That’s it! If you’re unsure how to toast the bagel, remember how that you can use the tools for cooking the Blueberry Cornmeal Pancakes above. You can toast the bagel using the skillet, brushed with some oil!
4. Pepperoni And Cheese Quesadilla
The recipes just keep getting better, aren’t they? Spice up your backpacking trip by making this awesome recipe! It’s nutritious as much as it is delicious, and it can feed your entire group!
Cook Time: 10 minutes
Yield: 8 slices
- 1 tablespoon tubed tomato paste
- 1 teaspoon dried oregano
- 1 teaspoon olive oil
- 1 medium-sized wheat flour tortilla
- 50 grams grated Cheddar cheese
- 8 slices shelf-stable pepperoni
How To Make:
- Mix the tomato paste with 2 tablespoons water and oregano in a mug.
- Heat olive oil in a frying pan over medium heat.
- Put the tortilla in and reduce the heat.
- Fry on one side, then turn and smear with tomato sauce. Sprinkle with cheese.
- Cook until the cheese melts, then top with pepperoni.
- Fold the tortilla in half, remove it from the pan, and slice it to about eight pieces.
Easy right? Now, onto the last one!
5. Smoked Chicken Jambalaya
If you think you can’t make a Creole dish while backpacking, this recipe will absolutely change your mind.
If you’re closely following my blog, you’d have already read my previous article on how to preserve foods in the wild.
You can learn how to smoke in the wilderness by reading that article. Also, since this recipe involves smoked chicken, I suggest you use only the best wood for smoking chicken since it’s one of the things that affect a smoked chicken’s flavor. Check Dona’s Kitchen for some pointers on how to go about your smoked chicken wood selection.
Prep Time: 5 minutes
Cook Time: 20 minutes
Yield: Serves 1 to 2 (you can adjust the ingredients to make more)
- 1 tbsp olive oil
- 1 small shallot, diced
- 1 garlic clove, chopped
- 1 handful (about 50g/1.76oz) smoked sausages, sliced
- 1 tbsp tomato paste
- 1/2 tsp Cajun seasoning
- 3-4 pcs canned pimentos, drained and sliced
- 1/3 cup quick-cooking rice
How To Make:
- Heat olive oil in a pot, add onions and garlic; cook until onions are soft.
- Add sausages, and sauté until browned.
- Stir in tomato paste, Cajun spice mixture and pimentos. Cook for another 1–2 minutes; then pour in rice and 2/3 cup water.
- Bring to a boil. Season to taste and simmer for 10 minutes – stirring occasionally – until rice is done and all liquid is absorbed.
And you’re done! Now you know you can make a Creole dish while backpacking.
Next up, I’ve written some useful things to remember while backpacking to enhance your backpacking experience, so just keep reading!
Useful Things To Remember:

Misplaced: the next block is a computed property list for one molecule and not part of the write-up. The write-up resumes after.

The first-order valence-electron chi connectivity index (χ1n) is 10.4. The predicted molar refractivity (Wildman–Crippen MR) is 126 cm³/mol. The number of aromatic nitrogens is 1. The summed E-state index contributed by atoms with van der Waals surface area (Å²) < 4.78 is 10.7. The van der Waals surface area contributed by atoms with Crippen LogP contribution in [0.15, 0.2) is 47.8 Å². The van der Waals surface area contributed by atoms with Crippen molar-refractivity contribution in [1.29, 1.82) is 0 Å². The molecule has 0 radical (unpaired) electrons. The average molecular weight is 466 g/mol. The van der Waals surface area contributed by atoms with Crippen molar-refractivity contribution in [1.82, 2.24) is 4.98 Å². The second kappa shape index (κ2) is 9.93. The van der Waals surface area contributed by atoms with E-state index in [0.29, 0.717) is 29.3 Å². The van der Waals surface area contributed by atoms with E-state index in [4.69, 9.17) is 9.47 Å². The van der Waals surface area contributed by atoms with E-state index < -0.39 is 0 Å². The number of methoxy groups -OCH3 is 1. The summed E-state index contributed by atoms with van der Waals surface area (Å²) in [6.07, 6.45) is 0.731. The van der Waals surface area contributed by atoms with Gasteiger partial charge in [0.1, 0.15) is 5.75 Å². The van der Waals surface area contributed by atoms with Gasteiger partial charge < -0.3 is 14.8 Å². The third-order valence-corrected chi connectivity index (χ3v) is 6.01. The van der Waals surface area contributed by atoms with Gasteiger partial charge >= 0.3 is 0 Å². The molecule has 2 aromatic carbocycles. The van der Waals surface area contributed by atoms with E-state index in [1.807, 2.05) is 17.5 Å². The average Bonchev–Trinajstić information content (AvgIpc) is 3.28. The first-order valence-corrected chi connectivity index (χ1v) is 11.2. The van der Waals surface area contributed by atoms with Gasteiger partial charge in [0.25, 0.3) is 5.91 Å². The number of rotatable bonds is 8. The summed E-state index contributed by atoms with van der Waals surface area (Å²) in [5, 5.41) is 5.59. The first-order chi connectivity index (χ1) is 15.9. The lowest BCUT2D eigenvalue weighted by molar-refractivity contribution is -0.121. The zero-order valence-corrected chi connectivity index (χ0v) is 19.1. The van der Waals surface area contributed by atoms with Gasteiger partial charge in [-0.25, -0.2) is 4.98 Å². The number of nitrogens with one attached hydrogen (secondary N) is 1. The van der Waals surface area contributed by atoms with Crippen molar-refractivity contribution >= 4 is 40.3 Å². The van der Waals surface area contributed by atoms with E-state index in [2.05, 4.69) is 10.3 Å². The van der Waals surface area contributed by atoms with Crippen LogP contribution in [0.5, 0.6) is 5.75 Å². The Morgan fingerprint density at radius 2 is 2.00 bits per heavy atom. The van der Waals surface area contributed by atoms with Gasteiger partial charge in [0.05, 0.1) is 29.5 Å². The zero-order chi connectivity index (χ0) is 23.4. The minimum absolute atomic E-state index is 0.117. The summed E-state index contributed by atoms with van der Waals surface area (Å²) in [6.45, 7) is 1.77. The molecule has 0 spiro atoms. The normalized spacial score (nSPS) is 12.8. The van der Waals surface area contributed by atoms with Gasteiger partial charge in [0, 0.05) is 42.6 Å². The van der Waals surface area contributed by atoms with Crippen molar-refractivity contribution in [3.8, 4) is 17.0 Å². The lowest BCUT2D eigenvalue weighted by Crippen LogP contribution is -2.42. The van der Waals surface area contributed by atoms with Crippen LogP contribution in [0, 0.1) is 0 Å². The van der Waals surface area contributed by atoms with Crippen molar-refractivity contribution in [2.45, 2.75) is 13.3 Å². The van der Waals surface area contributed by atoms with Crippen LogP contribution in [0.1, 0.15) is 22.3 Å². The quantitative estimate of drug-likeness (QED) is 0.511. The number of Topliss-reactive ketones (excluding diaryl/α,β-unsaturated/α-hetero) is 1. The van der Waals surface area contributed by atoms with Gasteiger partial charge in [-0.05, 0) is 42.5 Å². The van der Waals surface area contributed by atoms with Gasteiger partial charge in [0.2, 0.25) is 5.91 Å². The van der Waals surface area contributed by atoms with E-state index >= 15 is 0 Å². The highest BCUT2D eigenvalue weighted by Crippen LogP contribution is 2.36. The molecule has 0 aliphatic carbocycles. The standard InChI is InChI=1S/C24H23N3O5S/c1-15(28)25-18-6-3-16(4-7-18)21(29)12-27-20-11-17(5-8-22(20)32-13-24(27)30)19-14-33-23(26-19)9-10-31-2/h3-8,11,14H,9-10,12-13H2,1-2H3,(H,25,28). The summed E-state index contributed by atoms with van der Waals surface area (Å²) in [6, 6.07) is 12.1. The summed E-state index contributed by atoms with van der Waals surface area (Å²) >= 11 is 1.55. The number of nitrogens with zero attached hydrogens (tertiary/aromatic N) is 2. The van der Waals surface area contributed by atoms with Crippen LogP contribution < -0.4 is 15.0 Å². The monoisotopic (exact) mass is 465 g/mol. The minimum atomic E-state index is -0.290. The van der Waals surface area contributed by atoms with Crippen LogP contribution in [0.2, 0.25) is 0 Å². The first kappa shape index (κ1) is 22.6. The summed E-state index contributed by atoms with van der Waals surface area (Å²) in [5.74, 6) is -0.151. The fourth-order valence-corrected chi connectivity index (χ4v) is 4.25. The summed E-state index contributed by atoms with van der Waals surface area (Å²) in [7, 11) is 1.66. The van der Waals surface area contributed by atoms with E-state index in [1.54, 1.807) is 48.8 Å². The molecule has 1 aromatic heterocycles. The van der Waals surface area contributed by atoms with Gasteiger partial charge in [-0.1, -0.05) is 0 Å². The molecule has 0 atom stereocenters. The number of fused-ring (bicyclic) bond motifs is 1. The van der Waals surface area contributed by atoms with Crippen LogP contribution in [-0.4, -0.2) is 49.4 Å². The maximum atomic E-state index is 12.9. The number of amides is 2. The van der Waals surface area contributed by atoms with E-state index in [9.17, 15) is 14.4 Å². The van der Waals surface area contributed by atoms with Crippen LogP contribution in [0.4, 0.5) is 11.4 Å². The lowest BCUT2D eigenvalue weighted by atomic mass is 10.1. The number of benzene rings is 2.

Pack out your trash
Some people forget to pack out their trash after camping, make sure not to commit the same mistake. I’m sure you don’t want to contribute to the destruction of nature, so always remember to pack out your trash.
Store your food properly
Proper food storage is essential, especially if you’re going to be backpacking for several days. There’s a lot of useful resources where you can learn incredible food storage techniques. I strongly recommend you to learn some!
Don’t pack too much food
This is one of the most common mistakes for beginner backpackers. It’s pretty understandable since no one really wants to go hungry while backpacking, but packing too much unnecessary weight can ruin your backpacking experience.
Remember to bring only the right amount of food for your trip.
Be smart about where you camp
As much as possible, you’ll want to avoid accident-prone areas, and zones with dangerous animals such as bears, snakes, and the likes. I recommend camping near a water source, just to be perfectly safe.
Here Are Some Useful Backpacking Meal Tips:
Try to avoid canned foods
I’m sure you already know why I want to give you this tip.
Canned foods are dense, and again, you don’t want to pack too much unnecessary weight. Besides that, they create bulky trash to pack out, so just try to avoid bringing them.
Bring some fresh foods
Bringing some fresh foods is always a great idea. They’re nutritious, and they often give you the energy boost you need for your backpacking trip. Try bringing some fresh fruits and veggies the next time you go backpacking!
Go for some hot drinks
Aside from soups, warm beverages can do wonders for your camping experience. Evenings in the wilderness can get rather cold, and you can’t always rely on fire to warm you up, so it’s best to just go for some hot drinks.
Don’t drink alcohol
However cool it may seem to some, drinking alcohol while backpacking can be problematic. It’s not a good idea to drink alcohol before going to bed. Aside from disrupting your sleep cycle, it also makes you pee more, which can get you dehydrated, and you don’t want that to happen while you’re backpacking.